The American Conservative, December 15, 2003
Headline: “Free-Speech Zone”
Byline: James Bovard
When Bush travels around the
When Bush came to the Pittsburgh area on Labor Day 2002, 65-year-old retired steel worker Bill Neel was there to greet him with a sign proclaiming, “The Bush family must surely love the poor, they made so many of us.” The local police, at the Secret Service’s behest, set up a “designated free-speech zone” on a baseball field surrounded by a chain-link fence a third of a mile from the location of Bush’s speech. The police cleared the path of the motorcade of all critical signs, though folks with pro-Bush signs were permitted to line the president’s path. Neel refused to go to the designated area and was arrested for disorderly conduct; the police also confiscated his sign. Neel later commented, “As far as I’m concerned, the whole country is a free speech zone. If the Bush administration has its way, anyone who criticizes them will be out of sight and out of mind.”
At Neel’s trial, police detective John Ianachione
testified that the Secret Service told local police to confine “people that
were there making a statement pretty much against the president and his views”
in a so-called free speech area. Paul Wolf, one of the top officials in the
Allegheny County Police Department, told Salon that the Secret Service
“come in and do a site survey, and say, ‘Here’s a place where the people can
be, and we’d like to have any protesters put in a place that is able to be
Similar suppressions have occurred during Bush visits to
Police have repressed protesters during several Bush visits to the
The Justice Department is now prosecuting Brett Bursey,
who was arrested for holding a “No War for Oil” sign at a Bush visit to
Bursey refused and was arrested. Bursey said that he asked the policeman if “it was the content of my sign, and he said, ‘Yes, sir, it’s the content of your sign that’s the problem.’” Bursey stated that he had already moved 200 yards from where Bush was supposed to speak. Bursey later complained, “The problem was, the restricted area kept moving. It was wherever I happened to be standing.”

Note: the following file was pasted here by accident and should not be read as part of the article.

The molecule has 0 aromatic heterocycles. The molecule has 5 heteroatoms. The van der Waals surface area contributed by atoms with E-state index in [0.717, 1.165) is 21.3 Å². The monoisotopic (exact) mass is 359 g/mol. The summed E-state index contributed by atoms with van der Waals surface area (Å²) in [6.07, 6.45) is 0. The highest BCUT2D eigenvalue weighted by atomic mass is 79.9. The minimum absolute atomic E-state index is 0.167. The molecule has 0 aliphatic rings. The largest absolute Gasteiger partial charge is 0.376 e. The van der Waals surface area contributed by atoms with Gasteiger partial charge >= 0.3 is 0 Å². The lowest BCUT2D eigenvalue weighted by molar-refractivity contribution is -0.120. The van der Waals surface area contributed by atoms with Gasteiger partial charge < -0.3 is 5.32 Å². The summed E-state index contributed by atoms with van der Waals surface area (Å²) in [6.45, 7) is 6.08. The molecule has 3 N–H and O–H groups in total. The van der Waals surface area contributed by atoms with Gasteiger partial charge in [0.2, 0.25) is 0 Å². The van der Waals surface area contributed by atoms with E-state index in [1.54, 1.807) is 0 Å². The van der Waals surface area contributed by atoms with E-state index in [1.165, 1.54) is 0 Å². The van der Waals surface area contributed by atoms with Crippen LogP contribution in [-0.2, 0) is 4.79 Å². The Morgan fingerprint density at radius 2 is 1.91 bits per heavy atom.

Bursey was charged with trespassing. Five months
later, the charge was dropped because
Bursey’s trial took place on Nov. 12 and 13. His lawyers sought the Secret Service documents they believed would lay out the official policies on restricting critical speech at presidential visits. The Bush administration sought to block all access to the documents, but Marchant ruled that the lawyers could have limited access. Bursey sought to subpoena John Ashcroft and Karl Rove to testify. Bursey lawyer Lewis Pitts declared, “We intend to find out from Mr. Ashcroft why and how the decision to prosecute Mr. Bursey was reached.” The magistrate refused, however, to enforce the subpoenas. Secret Service agent Holly Abel testified at the trial that Bursey was told to move to the “free speech zone” but refused to co-operate. Magistrate Marchant is expected to issue his decision in December.
The feds have offered some bizarre rationales for hog-tying protesters. Secret Service agent Brian Marr explained to National Public Radio, “These individuals may be so involved with trying to shout their support or non-support that inadvertently they may walk out into the motorcade route and be injured. And that is really the reason why we set these places up, so we can make sure that they have the right of free speech, but, two, we want to be sure that they are able to go home at the end of the evening and not be injured in any way.” Except for having their constitutional rights shredded.
Marr’s comments are a mockery of this country’s rich heritage of vigorous protests. Somehow, all of a sudden, after George W. Bush became president people became so stupid that federal agents had to cage them to prevent them from walking out in front of speeding vehicles.
The ACLU, along with several other organizations, is suing the Secret Service for what it charges is a pattern-and-practice of suppressing protesters at Bush events in Arizona, California, Connecticut, Michigan, New Jersey, New Mexico, Texas, and elsewhere. The ACLU’s Witold Walczak said of the protesters, “The individuals we are talking about didn’t pose a security threat; they posed a political threat.”